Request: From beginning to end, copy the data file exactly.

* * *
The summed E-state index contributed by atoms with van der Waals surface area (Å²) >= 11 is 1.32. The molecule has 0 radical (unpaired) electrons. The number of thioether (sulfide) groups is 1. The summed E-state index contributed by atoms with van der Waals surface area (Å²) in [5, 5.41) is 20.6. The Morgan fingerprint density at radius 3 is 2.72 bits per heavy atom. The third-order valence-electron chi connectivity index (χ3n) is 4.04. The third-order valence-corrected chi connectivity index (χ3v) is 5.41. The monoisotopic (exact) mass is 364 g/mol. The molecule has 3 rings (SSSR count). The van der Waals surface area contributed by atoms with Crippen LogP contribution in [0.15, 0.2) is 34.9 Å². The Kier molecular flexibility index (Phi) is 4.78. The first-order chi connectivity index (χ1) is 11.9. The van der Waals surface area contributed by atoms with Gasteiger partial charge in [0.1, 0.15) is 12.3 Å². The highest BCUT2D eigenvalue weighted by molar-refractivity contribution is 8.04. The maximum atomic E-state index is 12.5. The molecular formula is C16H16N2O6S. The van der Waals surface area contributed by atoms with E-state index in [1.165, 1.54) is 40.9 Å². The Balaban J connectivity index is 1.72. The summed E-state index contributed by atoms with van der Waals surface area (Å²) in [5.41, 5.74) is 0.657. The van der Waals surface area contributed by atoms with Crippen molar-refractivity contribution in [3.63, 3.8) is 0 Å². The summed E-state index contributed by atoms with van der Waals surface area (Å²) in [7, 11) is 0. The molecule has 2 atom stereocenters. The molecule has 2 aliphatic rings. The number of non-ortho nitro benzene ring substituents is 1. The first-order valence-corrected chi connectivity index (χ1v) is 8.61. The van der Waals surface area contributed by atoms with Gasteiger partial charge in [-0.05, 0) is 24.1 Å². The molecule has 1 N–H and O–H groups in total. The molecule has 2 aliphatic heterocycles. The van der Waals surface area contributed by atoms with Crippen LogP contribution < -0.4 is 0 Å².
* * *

The summed E-state index contributed by atoms with van der Waals surface area (Å²) >= 11 is 1.32. The molecule has 0 radical (unpaired) electrons. The number of thioether (sulfide) groups is 1. The summed E-state index contributed by atoms with van der Waals surface area (Å²) in [5, 5.41) is 20.6. The Morgan fingerprint density at radius 3 is 2.72 bits per heavy atom. The third-order valence-electron chi connectivity index (χ3n) is 4.04. The third-order valence-corrected chi connectivity index (χ3v) is 5.41. The monoisotopic (exact) mass is 364 g/mol. The molecule has 3 rings (SSSR count). The van der Waals surface area contributed by atoms with Crippen LogP contribution in [0.15, 0.2) is 34.9 Å². The Kier molecular flexibility index (Phi) is 4.78. The first-order chi connectivity index (χ1) is 11.9. The van der Waals surface area contributed by atoms with Gasteiger partial charge in [0.1, 0.15) is 12.3 Å². The highest BCUT2D eigenvalue weighted by molar-refractivity contribution is 8.04. The maximum atomic E-state index is 12.5. The molecular formula is C16H16N2O6S. The van der Waals surface area contributed by atoms with E-state index in [1.165, 1.54) is 40.9 Å². The Balaban J connectivity index is 1.72. The summed E-state index contributed by atoms with van der Waals surface area (Å²) in [5.41, 5.74) is 0.657. The van der Waals surface area contributed by atoms with Crippen molar-refractivity contribution in [3.63, 3.8) is 0 Å². The summed E-state index contributed by atoms with van der Waals surface area (Å²) in [7, 11) is 0. The molecule has 2 atom stereocenters. The molecule has 2 aliphatic rings. The number of non-ortho nitro benzene ring substituents is 1. The first-order valence-corrected chi connectivity index (χ1v) is 8.61. The van der Waals surface area contributed by atoms with Gasteiger partial charge in [-0.05, 0) is 24.1 Å². The molecule has 1 N–H and O–H groups in total. The molecule has 2 aliphatic heterocycles. The van der Waals surface area contributed by atoms with Crippen LogP contribution < -0.4 is 0 Å².